HELLO AMERICA!—When I first turned on the tube to watch the Primetime Emmy Awards I had no great expectation of discovering anything really compelling or simply surprising. On the red carpet the same old wannabes showed up, guys who looked as if they hungered to be recognized and overdressed women who could barely walk because of the dragging train attached to their overpriced gowns.
You found yourself thinking “why did these people show up, or better yet, what could they be nominated for?” The opening of the show was very entertaining because of the naturalness and the genuine talented Andy Samberg whose showman ability easily equaled that of Billy Crystal who always made the Oscars worth sitting through.
Further, it appeared that the Television Academy decided to finally give birth to more diversity this go-round. It was well received when announced that Jeffrey Tambor would be honored for his performance as a transgender in the series ‘Transparent.” The applause became even more intense when Jon Hamm, after being nominated 16 times in different categories, received an honor for his outstanding work as Don Draper in the AMC hit “Mad Men.”
The real surprise of the evening rested on veteran actress Viola Davis, who received an award in the “lead” actress category of her ABC series “How to Get Away with Murder” which became an historical moment in the television industry. Her acceptance speech was truly one which touched the hearts and minds of every sensitive person seated in the Microsoft Theater.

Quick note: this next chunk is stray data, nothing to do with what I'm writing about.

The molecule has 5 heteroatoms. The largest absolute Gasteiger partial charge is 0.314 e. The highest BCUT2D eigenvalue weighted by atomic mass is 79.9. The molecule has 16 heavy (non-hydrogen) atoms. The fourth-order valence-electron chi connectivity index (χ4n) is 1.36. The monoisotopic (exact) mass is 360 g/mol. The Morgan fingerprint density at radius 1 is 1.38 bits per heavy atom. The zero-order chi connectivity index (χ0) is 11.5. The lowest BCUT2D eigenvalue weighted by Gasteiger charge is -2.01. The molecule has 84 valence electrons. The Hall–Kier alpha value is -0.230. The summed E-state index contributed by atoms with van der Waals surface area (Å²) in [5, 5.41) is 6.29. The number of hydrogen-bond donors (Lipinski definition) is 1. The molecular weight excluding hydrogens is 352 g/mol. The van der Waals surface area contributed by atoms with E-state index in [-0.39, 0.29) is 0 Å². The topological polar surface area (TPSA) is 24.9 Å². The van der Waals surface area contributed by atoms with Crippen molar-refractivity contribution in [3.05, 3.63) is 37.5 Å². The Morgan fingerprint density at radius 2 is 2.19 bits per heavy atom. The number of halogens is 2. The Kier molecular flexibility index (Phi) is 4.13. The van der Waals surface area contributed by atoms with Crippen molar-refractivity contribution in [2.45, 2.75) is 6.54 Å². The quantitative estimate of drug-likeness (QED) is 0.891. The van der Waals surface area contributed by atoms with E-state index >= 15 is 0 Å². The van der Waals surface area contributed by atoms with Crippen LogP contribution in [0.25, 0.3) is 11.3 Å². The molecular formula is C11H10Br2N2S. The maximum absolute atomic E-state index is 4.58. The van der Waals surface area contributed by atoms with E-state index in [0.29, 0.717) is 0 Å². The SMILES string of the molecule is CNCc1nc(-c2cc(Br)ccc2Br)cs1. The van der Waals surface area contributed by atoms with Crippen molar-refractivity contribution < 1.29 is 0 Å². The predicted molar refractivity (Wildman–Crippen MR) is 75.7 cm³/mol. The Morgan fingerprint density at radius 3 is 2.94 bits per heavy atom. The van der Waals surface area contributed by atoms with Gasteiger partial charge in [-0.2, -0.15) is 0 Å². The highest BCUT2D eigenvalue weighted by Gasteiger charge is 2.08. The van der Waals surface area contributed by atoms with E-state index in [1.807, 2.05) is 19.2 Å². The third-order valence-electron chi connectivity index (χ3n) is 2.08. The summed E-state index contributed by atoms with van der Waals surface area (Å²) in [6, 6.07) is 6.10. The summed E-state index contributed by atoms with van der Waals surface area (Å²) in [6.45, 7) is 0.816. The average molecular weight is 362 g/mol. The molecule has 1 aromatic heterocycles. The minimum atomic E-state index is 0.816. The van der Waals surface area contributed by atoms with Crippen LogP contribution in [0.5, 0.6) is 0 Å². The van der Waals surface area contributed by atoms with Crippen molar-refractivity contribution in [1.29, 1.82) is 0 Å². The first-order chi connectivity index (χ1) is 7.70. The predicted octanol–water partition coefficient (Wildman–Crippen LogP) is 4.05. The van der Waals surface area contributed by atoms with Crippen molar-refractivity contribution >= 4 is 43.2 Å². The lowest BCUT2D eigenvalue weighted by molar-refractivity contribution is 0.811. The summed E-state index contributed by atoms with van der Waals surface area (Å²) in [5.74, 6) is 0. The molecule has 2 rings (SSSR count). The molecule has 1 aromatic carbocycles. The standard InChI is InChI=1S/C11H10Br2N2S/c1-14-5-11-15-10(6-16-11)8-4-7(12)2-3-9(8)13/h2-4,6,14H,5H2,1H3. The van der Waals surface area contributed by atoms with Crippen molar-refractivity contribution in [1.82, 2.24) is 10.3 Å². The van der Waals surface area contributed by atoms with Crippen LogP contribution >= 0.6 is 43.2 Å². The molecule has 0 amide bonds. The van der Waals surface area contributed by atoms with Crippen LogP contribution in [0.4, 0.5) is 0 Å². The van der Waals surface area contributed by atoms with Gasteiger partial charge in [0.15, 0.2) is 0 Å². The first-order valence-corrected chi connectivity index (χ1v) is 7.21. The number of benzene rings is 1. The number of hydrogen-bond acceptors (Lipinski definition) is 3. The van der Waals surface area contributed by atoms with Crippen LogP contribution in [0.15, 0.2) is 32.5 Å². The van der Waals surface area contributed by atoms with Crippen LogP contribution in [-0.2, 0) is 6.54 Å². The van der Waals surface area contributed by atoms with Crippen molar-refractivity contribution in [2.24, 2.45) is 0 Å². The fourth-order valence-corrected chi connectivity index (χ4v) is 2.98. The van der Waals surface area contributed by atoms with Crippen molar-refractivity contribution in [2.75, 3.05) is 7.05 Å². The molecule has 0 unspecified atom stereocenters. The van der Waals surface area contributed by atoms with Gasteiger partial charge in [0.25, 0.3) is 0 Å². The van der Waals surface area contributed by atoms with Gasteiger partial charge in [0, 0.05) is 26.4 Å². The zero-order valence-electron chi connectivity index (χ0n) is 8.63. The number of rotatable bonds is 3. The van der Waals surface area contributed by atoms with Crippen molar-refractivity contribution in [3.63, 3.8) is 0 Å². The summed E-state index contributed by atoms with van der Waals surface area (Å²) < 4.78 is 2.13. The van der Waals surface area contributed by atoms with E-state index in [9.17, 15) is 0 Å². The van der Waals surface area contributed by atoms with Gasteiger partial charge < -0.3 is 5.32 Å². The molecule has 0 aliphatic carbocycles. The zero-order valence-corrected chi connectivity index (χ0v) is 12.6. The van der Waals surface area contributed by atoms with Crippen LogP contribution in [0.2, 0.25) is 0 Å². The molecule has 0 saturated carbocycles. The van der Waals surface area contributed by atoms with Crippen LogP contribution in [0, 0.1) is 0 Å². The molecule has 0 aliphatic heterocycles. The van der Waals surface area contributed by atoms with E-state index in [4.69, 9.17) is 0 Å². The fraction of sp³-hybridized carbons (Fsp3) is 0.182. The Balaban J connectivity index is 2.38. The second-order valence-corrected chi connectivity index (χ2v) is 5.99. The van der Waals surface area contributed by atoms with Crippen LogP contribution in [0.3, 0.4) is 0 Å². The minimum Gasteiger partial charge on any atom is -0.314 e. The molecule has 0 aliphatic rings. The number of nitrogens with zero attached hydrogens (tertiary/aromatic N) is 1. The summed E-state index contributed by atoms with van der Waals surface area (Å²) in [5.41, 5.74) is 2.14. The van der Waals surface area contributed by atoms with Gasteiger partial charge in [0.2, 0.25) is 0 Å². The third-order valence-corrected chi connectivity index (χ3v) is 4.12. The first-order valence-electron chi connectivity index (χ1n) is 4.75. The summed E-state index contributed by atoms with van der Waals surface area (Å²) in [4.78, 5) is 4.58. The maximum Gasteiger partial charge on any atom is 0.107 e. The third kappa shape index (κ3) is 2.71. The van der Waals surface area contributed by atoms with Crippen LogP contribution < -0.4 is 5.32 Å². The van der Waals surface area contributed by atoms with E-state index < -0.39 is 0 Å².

The actress stressed that there were many very talented women of color who might easily be recognized as she is if only industry writers would create the roles for them. The basic reality of the situation was and still is “opportunity.” Davis winning, as well as her acceptance speech, made the evening worthwhile.
Other women of color who were honored included Regina King winning in the Supporting Actress Category in a Limited Series or TV Movie for “American Crime,” Uzo Aduba for Supporting Actress for her work on “Orange is the New Black.” All exceptional talents who had long paid their dues in the entertainment industry on different performing levels.
Their genuine surprise and gratitude was felt by all those who experienced or was seriously affected by the journey in being recognized as part of the artistic community. Yes, it was a special moment!
At the close of the awards festivities, it actually felt good. I wondered what my friend from the noted William Morris Agency who had told me a few years before that something like the 2015 Emmys or Oscars would never happen when it came to actors of color.
“People won’t buy it,” he insisted. “One or two here and their but on a regular basis, films and TV shows highlighting people of color aren’t marketable.” Of course, the Oscars has proved him wrong and now the Emmys are following suit.
Then too, my pontificating agency friend had grown up in the deep south and much of his thinking stemmed from that stymied, programmed way of thinking. And I suddenly felt quite sorry for him and thought, “What a very lame way of existing as a human being; refusing to acknowledge the actual existence of another human because of one’s color.